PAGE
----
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or to have a haunt; and then wind your line on any forked stick, all your line, except half a yard of it or rather more; and split that forked stick, with such a nick or notch at one end of it as may keep the line from any more of it rayelling from about the stick than so much of it as you intend. And choose your forked stick to be of that bigness as may keep the fish or frog from pulling the forked stick under the water till the Pike bites; and then the Pike having pulled the line forth of the cleft or nick of that stick in which it was gently fastened, he will have line enough to go to his hold and pouch the bait. And if you would have this ledger-bait to keep at a fixt place undisturbed by wind or other accidents which may drive it to the shore-side, (for you are to note, that it is likeliest to catch a Pike in the midst of the water,) then hang a small plummet of lead, a stone, or piece of tile, or a turf, in a string, and cast it into the water with the forked stick to hang upon the ground, to be a kind of anchor to keep the forked stick from moving out of your intended place till the Pike come: this take to be a very good way to use so many ledger-baits as you intend to make trial of. Or if you bait your
hooks thus with live fish or frogs, and in a windy day, fasten them thus to a bough or bundle of straw, and by the help of that wind can get them to move cross a pond or mere, you are like to stand still on the shore and see sport presently, if there be any store of Pikes. Or these live baits may make sport, being tied about the body or wings of a goose or duck, and she chaced over a pond. And the like may be done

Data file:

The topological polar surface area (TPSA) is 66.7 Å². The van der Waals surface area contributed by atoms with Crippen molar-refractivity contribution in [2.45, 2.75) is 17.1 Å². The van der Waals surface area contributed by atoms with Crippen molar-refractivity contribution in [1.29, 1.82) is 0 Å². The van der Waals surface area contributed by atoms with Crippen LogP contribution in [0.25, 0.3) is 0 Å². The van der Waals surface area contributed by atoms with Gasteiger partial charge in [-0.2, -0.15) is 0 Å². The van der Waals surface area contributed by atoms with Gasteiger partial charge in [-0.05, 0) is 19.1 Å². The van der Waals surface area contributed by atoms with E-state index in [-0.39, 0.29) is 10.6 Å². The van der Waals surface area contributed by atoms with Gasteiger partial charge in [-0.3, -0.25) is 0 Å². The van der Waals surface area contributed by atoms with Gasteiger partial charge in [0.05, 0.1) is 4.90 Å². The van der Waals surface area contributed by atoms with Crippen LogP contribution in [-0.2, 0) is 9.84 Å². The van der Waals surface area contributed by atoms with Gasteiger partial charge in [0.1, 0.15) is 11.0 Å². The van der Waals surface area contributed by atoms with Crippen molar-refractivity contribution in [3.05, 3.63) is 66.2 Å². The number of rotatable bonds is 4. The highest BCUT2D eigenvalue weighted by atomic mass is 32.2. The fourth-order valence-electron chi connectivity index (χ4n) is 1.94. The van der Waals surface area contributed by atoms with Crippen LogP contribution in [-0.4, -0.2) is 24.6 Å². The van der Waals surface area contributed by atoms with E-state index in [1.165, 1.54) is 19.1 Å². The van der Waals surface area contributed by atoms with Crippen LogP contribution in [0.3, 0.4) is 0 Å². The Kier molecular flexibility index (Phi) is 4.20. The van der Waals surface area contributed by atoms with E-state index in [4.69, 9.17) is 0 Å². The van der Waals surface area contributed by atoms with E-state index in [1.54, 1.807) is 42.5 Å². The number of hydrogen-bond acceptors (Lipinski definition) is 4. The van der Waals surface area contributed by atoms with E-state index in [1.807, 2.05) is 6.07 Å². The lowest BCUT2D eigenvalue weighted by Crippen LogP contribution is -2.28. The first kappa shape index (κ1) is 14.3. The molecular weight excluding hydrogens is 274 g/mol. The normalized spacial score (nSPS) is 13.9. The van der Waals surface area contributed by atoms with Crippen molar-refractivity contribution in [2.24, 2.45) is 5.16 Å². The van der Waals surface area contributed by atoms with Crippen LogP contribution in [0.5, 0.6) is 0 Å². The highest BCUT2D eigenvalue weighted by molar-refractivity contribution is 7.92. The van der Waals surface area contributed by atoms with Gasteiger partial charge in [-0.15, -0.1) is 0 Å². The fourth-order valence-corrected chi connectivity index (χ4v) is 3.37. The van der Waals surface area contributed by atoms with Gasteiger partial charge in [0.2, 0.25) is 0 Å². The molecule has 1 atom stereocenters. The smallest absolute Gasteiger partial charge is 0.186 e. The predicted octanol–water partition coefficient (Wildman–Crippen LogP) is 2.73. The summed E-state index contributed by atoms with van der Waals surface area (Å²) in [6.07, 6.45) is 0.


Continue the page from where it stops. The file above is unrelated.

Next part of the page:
(1) A rod twelve feet long, and a ring of wire,
A winder and barrel, will help thy desire
with turning three or four live baits thus fastened to bladders, or boughs, or bottles of hay or flags, to swim down a river, whilst you walk quietly alone on the shore, and are still in expectation of sport. The rest must be taught you by practice; for time will not allow me to say more of this kind of fishing with live baits.
And for your DEAD BAIT for a Pike: for that you may be taught by one day's going a fishing with me, or any other body that fishes for him; for the baiting your hook with a dead gudgeon or a roach, and moving it up and down the water, is too easy a thing to take up any time to direct you to do it. And yet, because I cut you short in that, I will commute for it by telling you that that was told me for a secret: it is this :
Dissolve gum of ivy in oil of spike, and therewith anoint your
dead bait for a Pike; and then cast it into a likely place; and when it has lain a short time at the bottom, draw it towards the top of the water, and so up the stream; and it is more than likely that you have a Pike follow with more than common eagerness.